The process I enjoy the most is probably just imagining what I am trying to depict on the gourd and coming up with the design. 

Once I have the pencil drawing on the gourd, then everything from there is sort of just mindless work and I do not have to think about it anymore. I wood- burn the pencil lines in and then intuitively color the different areas. 

Photo courtesy of Ethan Brown, 1600s Gourd (pictured on the right). 

 

 

 

What specific stories do you want people to take away from your artwork? 

I don’t really approach it in that way--to want people to take away something. I do more of what inspires me in the moment… It is up to interpretation by people who look at it or buy it. 

I do really like storytelling and I work in other media, too. I’ve been getting involved in filmmaking over the past couple of years. But even then, I like approaching it like I do my artwork: what I am interested in making, rather than trying to have some preconceived notion of a story. 

 

What specific films have you been working on and wanting to show?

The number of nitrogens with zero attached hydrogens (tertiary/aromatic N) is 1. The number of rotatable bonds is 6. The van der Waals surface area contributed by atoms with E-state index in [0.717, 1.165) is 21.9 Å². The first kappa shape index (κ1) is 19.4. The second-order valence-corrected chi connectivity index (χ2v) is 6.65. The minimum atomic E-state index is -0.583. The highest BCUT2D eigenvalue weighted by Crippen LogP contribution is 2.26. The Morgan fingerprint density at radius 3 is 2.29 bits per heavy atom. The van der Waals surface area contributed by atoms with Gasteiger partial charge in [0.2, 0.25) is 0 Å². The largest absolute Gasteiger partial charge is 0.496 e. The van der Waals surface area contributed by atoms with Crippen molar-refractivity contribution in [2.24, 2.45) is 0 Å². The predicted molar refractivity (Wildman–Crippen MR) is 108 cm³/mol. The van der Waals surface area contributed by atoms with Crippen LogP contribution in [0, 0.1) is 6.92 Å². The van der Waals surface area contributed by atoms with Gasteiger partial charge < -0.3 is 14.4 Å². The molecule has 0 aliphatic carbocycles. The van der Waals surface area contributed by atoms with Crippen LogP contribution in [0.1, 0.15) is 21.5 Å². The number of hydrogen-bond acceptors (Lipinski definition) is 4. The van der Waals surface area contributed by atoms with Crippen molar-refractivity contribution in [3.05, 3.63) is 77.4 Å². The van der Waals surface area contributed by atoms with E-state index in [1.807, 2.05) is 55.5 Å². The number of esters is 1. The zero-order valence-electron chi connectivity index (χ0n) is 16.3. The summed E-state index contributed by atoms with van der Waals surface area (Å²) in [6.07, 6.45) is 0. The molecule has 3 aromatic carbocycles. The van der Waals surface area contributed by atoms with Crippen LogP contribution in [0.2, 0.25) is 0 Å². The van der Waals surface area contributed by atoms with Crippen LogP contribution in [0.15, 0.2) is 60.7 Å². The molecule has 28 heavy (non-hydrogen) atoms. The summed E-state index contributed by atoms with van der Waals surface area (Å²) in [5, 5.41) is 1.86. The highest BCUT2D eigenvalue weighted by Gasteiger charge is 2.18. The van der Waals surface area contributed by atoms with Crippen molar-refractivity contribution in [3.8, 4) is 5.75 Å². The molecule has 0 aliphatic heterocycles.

I am just wrapping up a short film that was partly sponsored by UVA’s Religion, Race, and Democracy Lab. I worked with a professor, Federico Cuatlacuatl and a graduate student, Caleb Hendrickson, from there, as well as a sound artist in Richmond, Joshua Rodenberg. The film we made was an abstract approach to a short film using some traditional symbology and creation story elements. Also, I have experimented with writing screenplays the past three years--nothing that has turned into anything, but has been practice for me. Three years ago, my dad started directing the Pocahontas Reframed Film Festival in Richmond. Getting to network with all these native filmmakers-- that is what inspired me to start thinking about film as a medium. 

 

Is there a memory or story that stands out to you in regard to tribal art? 

Not that I can think of. [My art] is a mixture of everything I’ve read about art, history, and culture. Everything I know from living here on the reservation and just hearing the stories from our community. 

Also just taking what I like about nonnative art or native art, just visual aesthetics, design, and storytelling, and mixing them all together. There are so many different stories or ways to approach it. Even if you pick one theme, I could make one hundred different gourd art pieces within the same theme-- use different colors, different ways to achieve it. Every medium is like that.